Frostbike 2015: Beards and Gear
Follow the Beards
Laura and I are walking aimlessly at MSP airport. We are clearly looking lost. A woman’s voice calls out and says, “You must be Frostbikers.” I do a quick mental inventory and figure it is the Ortlieb backpacks that gives us away. It is Kathleen from FreeRangeCycles, a sweet bicycle commuting and touring shop in Seattle. We tell her that we’re looking for the lightrail into downtown. She says she heard that there is a shuttle for Frostbikers. We kill time talking about randonneuring bikes (her passion), wondering if we are in the right place for a shuttle that may or may not appear. Suddenly, when doubt is at its highwater mark, they appear, a group of twenty or so men with various degrees of beard walking with purpose. We had found our tribe. Without thinking or breaking a step, I say, “follow them!”
The Minneapolis Marrriot is decorated with giant snow flakes. At check-in, you are a given a choice between four beanie hats. At any other tradeshow, they would be seen as a cute giveaway, but with the weather hovering around -6 outside, the ill-prepared in attendance take them graciously. Scanning the crowd, there are hundreds of bicycle shop owners and employees from around the country. It is a winter gathering of the two-wheeled tribes and it is glorious. Working our way through the crowd and eyeballing name tags, there are people from shops that we’ve visited in our travels – (Bike Effect, The Mob Shop, Kyles Bikes) – and ones that we’ve only known through social media (North Central Cyclery, Angry Catfish, Topanga Creek Bicycles, Harris Cyclery).
Frostbike, someone described to us, is “a Midwestern Interbike.” People are friendlier and it doesn’t have the same frenetic craziness and over-the-top displays. “It draws primarily midwesterners, so the people are nicer.” While chatting with the different dealers and vendors, we definitely found that to be the case. Business meetings were being conducted, bikes and parts were being ordered, but people were a lot more relaxed and social.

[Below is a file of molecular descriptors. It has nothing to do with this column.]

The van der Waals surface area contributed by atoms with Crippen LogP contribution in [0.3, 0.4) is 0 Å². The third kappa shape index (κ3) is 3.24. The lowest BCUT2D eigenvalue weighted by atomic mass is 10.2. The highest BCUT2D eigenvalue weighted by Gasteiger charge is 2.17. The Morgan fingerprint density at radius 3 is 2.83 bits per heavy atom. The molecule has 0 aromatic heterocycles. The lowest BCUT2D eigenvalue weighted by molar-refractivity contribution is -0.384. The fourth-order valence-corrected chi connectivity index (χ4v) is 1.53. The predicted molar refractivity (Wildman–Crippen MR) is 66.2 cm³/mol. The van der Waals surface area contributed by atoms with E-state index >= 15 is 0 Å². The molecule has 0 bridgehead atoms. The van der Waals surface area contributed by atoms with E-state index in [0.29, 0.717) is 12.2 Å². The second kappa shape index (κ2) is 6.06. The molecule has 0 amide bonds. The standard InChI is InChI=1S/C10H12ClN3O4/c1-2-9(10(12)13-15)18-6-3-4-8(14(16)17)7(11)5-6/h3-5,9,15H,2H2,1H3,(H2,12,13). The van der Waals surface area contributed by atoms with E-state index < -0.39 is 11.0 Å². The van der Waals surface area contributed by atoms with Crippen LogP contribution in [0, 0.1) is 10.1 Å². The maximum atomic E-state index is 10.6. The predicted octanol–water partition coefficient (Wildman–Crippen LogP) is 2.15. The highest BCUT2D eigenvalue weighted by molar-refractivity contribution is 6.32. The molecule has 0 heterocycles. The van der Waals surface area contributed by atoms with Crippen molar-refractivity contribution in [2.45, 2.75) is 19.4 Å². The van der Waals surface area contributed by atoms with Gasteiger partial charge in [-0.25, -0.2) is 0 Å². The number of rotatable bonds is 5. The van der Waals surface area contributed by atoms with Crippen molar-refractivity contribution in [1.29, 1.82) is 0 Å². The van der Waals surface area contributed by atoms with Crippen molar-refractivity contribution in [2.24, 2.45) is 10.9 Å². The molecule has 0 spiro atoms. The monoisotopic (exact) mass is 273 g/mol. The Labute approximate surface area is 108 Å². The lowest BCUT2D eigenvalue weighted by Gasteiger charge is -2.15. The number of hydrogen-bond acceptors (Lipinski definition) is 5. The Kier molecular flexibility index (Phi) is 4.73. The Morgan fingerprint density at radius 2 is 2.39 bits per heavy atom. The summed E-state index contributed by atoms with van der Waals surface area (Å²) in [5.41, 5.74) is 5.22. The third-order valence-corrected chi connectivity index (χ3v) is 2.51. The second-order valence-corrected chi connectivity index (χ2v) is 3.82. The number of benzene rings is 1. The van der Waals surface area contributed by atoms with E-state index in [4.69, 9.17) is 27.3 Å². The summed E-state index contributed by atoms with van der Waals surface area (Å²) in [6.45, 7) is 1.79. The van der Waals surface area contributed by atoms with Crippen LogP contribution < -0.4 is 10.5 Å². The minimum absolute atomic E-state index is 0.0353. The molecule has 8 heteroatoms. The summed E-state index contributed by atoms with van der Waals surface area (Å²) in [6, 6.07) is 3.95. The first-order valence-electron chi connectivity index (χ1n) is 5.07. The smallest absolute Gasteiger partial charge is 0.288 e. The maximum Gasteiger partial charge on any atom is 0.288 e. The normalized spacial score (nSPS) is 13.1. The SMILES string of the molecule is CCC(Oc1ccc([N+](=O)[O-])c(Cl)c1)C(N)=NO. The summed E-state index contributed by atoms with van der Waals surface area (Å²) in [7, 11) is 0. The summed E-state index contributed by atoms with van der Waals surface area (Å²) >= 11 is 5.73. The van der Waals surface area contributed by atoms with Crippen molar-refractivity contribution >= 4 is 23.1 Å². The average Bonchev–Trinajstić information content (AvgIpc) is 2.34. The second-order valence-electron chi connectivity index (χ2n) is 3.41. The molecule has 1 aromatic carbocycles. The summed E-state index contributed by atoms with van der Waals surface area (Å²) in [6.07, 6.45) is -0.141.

Aside from unveiling new bikes and products, Frostbike also has several seminars for the attendees. This year, there was everything from technical sessions for shop mechanics; to Jay Petervary talking about bikepacking; to QBP’s Director of Marketing, Ryan Johnson, presenting about branding. We attended the branding session and got more out of that hour session than any other all-day branding workshop. Ryan shared some of the techniques and frameworks that QBP uses to differentiate their different brands and how it could be applied to bike shops. If you are a bike dealer and have the opportunity to attend, the breakout sessions have lots of great content.
Salsa Steals the Show
Of course, one of the big reasons people go to these things is for product unveils. Perhaps the biggest news was at the Salsa display, where people gathered with baited breath to see what lay beneath the covers. Salsa debuted two new bikes: an updated Warbird, as well as the tandem 29er Powderkeg. By now all the specs have been published, so we won’t go into that minutiae. I will say that the Warbird is a stunning bike in person. The bridgeless seatstays are not only beautiful to behold, but offer big tire and mud clearances and purportedly smooth out the ride. The colors are eye-catching (yay there is an orange one!), and they have a nice understated nature to them with the bold tri-color bands. Salsa positions the Warbird as an almost strictly race-day gravel event bike (hence the lack of any mounting points for fenders or racks), but I like to see it as a sort of all-roads go-fast bike. A Vaya that has shed a few pounds and with a little more get up and go. The sort of bike that you take on a spirited road ride with friends as well as explore rougher forest and gravel roads with.
In addition to the new bikes, Salsa also had on display their new Anything Cage HDs and matching dry bags. They also had their new waterproof roll top panniers at their booth, a nod to those who aren’t going completely rackless on tour.
Other products we personally found interesting on the Expo floor included the popular Clement LGG, which is coming out in a wider 32mm flavor (I have the 28mm version on a bike and love it). And the Rocket Ratchet Lite, which I recently bought, is getting an upgrade (Rocket Ratchet Lite DX) and will come with two tire levers and a bit extender. Velo Orange showed off a seat post with easy adjustability. Instead of fiddling with bolts from the bottom, all adjustments are made from an easy to access side facing bolt.